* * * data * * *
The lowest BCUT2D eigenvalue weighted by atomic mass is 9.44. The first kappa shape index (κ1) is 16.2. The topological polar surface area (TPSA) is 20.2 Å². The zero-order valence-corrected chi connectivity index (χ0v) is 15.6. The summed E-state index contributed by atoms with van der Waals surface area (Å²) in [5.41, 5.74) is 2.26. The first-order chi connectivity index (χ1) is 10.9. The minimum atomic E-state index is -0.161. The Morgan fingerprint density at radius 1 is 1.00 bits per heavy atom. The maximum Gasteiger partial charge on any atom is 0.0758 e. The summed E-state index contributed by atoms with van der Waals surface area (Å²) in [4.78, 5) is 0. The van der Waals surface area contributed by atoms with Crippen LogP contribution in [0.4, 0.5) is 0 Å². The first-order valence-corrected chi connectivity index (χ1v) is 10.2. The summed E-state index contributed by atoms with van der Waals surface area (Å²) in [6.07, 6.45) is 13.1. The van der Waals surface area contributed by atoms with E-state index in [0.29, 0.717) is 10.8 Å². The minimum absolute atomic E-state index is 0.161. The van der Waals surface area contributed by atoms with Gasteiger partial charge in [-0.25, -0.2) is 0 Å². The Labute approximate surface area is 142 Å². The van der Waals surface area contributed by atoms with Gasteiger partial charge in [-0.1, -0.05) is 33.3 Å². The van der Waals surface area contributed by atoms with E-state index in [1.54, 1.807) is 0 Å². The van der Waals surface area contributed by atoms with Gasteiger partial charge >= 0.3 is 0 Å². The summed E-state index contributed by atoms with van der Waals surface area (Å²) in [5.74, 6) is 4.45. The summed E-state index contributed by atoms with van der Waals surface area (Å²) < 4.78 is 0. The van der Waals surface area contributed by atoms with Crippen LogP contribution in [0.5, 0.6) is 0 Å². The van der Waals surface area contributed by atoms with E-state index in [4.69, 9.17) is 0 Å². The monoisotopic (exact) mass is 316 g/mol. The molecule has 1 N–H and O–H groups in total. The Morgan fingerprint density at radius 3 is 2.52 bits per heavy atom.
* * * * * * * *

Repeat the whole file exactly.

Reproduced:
The lowest BCUT2D eigenvalue weighted by atomic mass is 9.44. The first kappa shape index (κ1) is 16.2. The topological polar surface area (TPSA) is 20.2 Å². The zero-order valence-corrected chi connectivity index (χ0v) is 15.6. The summed E-state index contributed by atoms with van der Waals surface area (Å²) in [5.41, 5.74) is 2.26. The first-order chi connectivity index (χ1) is 10.9. The minimum atomic E-state index is -0.161. The Morgan fingerprint density at radius 1 is 1.00 bits per heavy atom. The maximum Gasteiger partial charge on any atom is 0.0758 e. The summed E-state index contributed by atoms with van der Waals surface area (Å²) in [4.78, 5) is 0. The van der Waals surface area contributed by atoms with Crippen LogP contribution in [0.4, 0.5) is 0 Å². The first-order valence-corrected chi connectivity index (χ1v) is 10.2. The summed E-state index contributed by atoms with van der Waals surface area (Å²) in [6.07, 6.45) is 13.1. The van der Waals surface area contributed by atoms with E-state index in [0.29, 0.717) is 10.8 Å². The minimum absolute atomic E-state index is 0.161. The van der Waals surface area contributed by atoms with Gasteiger partial charge in [-0.25, -0.2) is 0 Å². The Labute approximate surface area is 142 Å². The van der Waals surface area contributed by atoms with Gasteiger partial charge in [-0.1, -0.05) is 33.3 Å². The van der Waals surface area contributed by atoms with E-state index in [1.54, 1.807) is 0 Å². The van der Waals surface area contributed by atoms with Gasteiger partial charge >= 0.3 is 0 Å². The summed E-state index contributed by atoms with van der Waals surface area (Å²) in [5.74, 6) is 4.45. The summed E-state index contributed by atoms with van der Waals surface area (Å²) < 4.78 is 0. The van der Waals surface area contributed by atoms with Crippen LogP contribution in [0.5, 0.6) is 0 Å². The van der Waals surface area contributed by atoms with E-state index in [4.69, 9.17) is 0 Å². The monoisotopic (exact) mass is 316 g/mol. The molecule has 1 N–H and O–H groups in total. The Morgan fingerprint density at radius 3 is 2.52 bits per heavy atom.